Gum recession is where the gum tissue that surrounds the teeth begins to diminish. This means you will see more of the tooth than usual, and in severe cases, the root of the tooth may be visible. This looks unsightly, but there are health risks associated with the condition too. During gum recession, tiny gaps can appear between the tooth and the gum. These deep pockets of tissue can collect bacteria inside them where it is impossible to clean. Over time, this build-up of disease-causing bacteria can trigger a number of problems within the tissue and bone that supports your teeth, leaving them severely damaged and putting you at risk of single or even multiple tooth loss.

Gums can recede for a number of reasons, which include:

  • Periodontal disease. Gum disease is the primary cause of gum recession.
  • Smoking. Smoking creates a sticky plaque on your teeth that is difficult to remove, aiding the progression of gum recession.
  • Failure to maintain a great oral care routine.
  • Tooth-brushing that is too aggressive or that forces the gum away from the tooth.
  • In females, fluctuations in hormone levels during times such as puberty, pregnancy and menopause, can make gums more vulnerable to sensitivity and recession.
  • Genetic predisposition. A great deal of our oral health is pre-determined by our genetics, so if your parents or grandparents have had gum recession, there is a good chance you may too.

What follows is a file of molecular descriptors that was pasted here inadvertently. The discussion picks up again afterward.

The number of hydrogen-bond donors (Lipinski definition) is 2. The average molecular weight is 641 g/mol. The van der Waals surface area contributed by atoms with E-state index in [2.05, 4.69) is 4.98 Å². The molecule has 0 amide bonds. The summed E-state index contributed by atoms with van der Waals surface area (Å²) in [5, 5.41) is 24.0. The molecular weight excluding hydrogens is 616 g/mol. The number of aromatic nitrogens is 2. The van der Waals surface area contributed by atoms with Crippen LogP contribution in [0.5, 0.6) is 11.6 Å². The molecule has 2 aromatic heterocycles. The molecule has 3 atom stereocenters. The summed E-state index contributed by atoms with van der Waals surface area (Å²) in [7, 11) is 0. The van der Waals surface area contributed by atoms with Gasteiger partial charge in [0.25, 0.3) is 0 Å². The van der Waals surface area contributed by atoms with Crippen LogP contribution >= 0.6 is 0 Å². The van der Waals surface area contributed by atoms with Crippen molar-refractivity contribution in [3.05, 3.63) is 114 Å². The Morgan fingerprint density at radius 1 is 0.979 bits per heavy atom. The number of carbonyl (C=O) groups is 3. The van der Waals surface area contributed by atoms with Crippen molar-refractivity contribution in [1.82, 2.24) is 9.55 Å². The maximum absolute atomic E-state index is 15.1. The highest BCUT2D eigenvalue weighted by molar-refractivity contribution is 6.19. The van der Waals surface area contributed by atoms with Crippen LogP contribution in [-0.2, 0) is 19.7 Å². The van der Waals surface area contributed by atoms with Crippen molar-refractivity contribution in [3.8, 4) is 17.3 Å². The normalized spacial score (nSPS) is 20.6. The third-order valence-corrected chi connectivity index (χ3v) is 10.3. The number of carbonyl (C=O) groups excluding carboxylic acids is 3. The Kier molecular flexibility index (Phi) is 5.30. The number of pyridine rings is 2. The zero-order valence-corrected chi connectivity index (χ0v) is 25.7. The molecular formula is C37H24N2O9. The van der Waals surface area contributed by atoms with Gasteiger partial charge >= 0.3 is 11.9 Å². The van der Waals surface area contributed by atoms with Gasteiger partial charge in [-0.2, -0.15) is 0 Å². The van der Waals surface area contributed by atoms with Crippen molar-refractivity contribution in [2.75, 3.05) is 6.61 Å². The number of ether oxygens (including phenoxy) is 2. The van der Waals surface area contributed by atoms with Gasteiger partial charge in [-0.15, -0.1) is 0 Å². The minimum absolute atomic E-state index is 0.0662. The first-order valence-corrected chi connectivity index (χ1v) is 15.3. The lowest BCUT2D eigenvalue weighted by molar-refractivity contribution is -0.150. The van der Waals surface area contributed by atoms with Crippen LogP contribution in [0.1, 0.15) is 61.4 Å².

• A misaligned bite, crooked teeth, grinding or clenching your teeth can all put too much pressure on the teeth, gums and bone and cause recession.

Symptoms of Gum Recession

Gum recession happens very gradually, but there are some symptoms you can look out for. These include:

  • Sensitivity to hot and cold food/drink.
  • The lower appearance of the gum line.
  • Visible root.
  • The emergence of cavities low in the tooth.

Gum Grafting

Depending on the severity of gum recession that you are experiencing, you may be a candidate for gum grafting. Sometimes also referred to as gingival graft or periodontal plastic surgery, gum grafting is the collective name for procedures that aim to deal with exposed tooth root with grafted oral tissue. During your gum grafting consultation at Silver Spring Periodontics with Dr. Raymond B. van Gennip, you will be advised which type of gum grafting procedure will be best for your individual needs. A thin area of tissue is usually grafted from the roof of the mouth, although in some cases it is necessary to use donor tissue. Sometimes, if a patient has enough spare tissue in the surrounding teeth, it may be possible to graft tissue from near the tooth rather than the roof of the mouth.

In all types of gum grafting, you will be given a local anaesthetic to make the procedure painless. You can expect healing and the recovery period to take up to six weeks, but it is usually straightforward and your surgeon will give you important information to follow for optimal post-surgery care.

If you are suffering from gum recession, don’t wait until problems arise to start treatment. Make an appointment at Silver Spring Periodontics with
Dr. Raymond B. van Gennip today at (301) 565-8030

Contact Us

Dr. Raymond B. van Gennip

(301) 565-8030
8630 Fenton Street, Suite 212 Silver Spring, MD 20910